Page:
Adam Lotz:  Citrix is a leader in the application virtualization space and has more than 30 years of experience in providing remote work solutions to organizations of all sizes.  With Citrix, companies can provide a consistent work experience that allows employees to perform at their best – wherever they happen to be. For administrators, we have flexible offerings that can be deployed fully on-premises, in public clouds, or in a hybrid mixture of both.  Advanced tools for image and application management minimize downtime for updates, and dedicated helpdesk tools allow for easy day to day maintenance.  Desktops can be hosted in both single- and multi-user deployments, letting admins choose between maximum flexibility or density.

End users love our high-definition HDX protocol which ensures the best user experience for accessing content, regardless of connection.  Innovations here enable rich multimedia support, interactive communications such as VOIP solutions, and even specific optimizations for Teams, Skype, and Zoom.

WhatMatrix:  Is your company doing anything specific, outside of selling your solution, to help work from home or the community in general?

Adam Lotz:  We stared out anticipating in January that companies would need to prepare for and deliver remote work on a wide scale and we put a lot of different offers in place to provide very low-cost burst capacity licensing for both new and existing customers to help them scale up and drive business continuity across everything they are doing.

Our teams worked around the clock to help our customers trouble shoot, debog and really get their employees to a place where they can be safe, secure and productive. Many are now building out their infrastructure to support remote work on a wide scale and deliver a superior experience for their employees whether they are working from home of in the office using Citrix as the foundation.

We also launched a Remote Works Resource Center where companies can access insights and best practices and technology demonstrations they can use to build and manage a remote work culture.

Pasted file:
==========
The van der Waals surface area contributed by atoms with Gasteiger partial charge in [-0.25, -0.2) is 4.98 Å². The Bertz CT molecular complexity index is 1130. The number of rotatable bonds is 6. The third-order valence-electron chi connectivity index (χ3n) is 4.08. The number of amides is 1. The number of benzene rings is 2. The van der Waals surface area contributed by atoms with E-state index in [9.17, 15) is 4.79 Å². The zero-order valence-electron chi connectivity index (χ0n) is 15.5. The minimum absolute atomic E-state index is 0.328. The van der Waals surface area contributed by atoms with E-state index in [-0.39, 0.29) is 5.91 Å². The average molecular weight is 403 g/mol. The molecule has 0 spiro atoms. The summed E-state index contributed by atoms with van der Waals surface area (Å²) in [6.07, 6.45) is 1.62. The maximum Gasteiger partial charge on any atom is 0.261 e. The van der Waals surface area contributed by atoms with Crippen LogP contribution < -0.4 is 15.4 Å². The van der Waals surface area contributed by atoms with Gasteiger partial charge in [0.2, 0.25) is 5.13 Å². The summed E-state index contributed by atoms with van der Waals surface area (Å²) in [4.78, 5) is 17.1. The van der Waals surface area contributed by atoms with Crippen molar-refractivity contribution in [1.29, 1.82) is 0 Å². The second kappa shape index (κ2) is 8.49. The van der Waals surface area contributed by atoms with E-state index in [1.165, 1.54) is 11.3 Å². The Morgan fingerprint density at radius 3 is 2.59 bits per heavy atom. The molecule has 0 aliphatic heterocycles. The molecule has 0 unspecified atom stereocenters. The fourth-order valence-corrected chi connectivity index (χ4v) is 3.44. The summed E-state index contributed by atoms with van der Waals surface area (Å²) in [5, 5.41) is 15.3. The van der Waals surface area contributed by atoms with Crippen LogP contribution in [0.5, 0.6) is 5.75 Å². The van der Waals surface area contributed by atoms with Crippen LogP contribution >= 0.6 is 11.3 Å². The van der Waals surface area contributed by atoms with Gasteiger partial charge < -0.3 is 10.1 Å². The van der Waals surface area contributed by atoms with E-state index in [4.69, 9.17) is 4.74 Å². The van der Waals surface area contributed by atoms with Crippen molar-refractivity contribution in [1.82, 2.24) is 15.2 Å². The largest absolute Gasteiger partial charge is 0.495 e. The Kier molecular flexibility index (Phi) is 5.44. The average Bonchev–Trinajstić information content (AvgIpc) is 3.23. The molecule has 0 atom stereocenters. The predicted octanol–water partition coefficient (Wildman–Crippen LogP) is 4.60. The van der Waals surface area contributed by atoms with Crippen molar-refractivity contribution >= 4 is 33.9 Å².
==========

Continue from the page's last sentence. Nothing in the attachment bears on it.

WhatMatrix:  How does your solution address user concerns around data privacy and control over personal data?  Can you describe your view on these challenges?

Adam Lotz:  With the sudden shift to work from home, a plethora of new and old personal devices have come online to access work content.  We have seen some customers expand their remote work footprint from hundreds of users connecting a day to thousands, and certainly IT wasn’t prepared to deliver secure devices to end users at that kind of scale.  Our model is simple – the Citrix Workspace App is a small footprint native or HTML5 based client that provides all the access the user needs.  Data on the device remains on the device, and data inside the session – your corporate apps, desktops, and data – remains protected back in the datacenter or cloud.  Users don’t have to worry about invasive IT policies or accidental overreach, because their devices are simply being used as interaction points for the desktop itself.  IT, similarly, can be confident in the security of their data – customers in finance, healthcare, and legal industries trust the Citrix solution to prevent accidental data leakage.  With our App Protection technology enabled, we can even block malicious attempts at keylogging and screen scraping malware that could be running on the user’s device.  We find application virtualization to be easier for end users and more secure for IT, all while reducing the management burden of desktop deployments.

WhatMatrix:  Finally, do you have any advice to a company currently planning or in the process of implementing a VDI or DaaS solution?

Adam Lotz:  The sudden shift to work-from-home has created an immediate need for remote access technologies.  Organizations that had already invested in VDI, Application Virtualization, or DaaS technologies found themselves well equipped to ramp up those deployments and enable business continuity.  Looking forward, we see 2020 redefining our ideas on what it means to “go to work” and technology must evolve with it.  Work with vendors to understand how they can solve your immediate challenges, while providing a clear path forward for resiliency and grow

WhatMatrix : Thanks Adam some great insights there. For anyone wanting more infomation on Citrix solutions head over to our comprehesive WhatMatrix evaluations on : Desktop as a Service, App Layering and Application Virtualization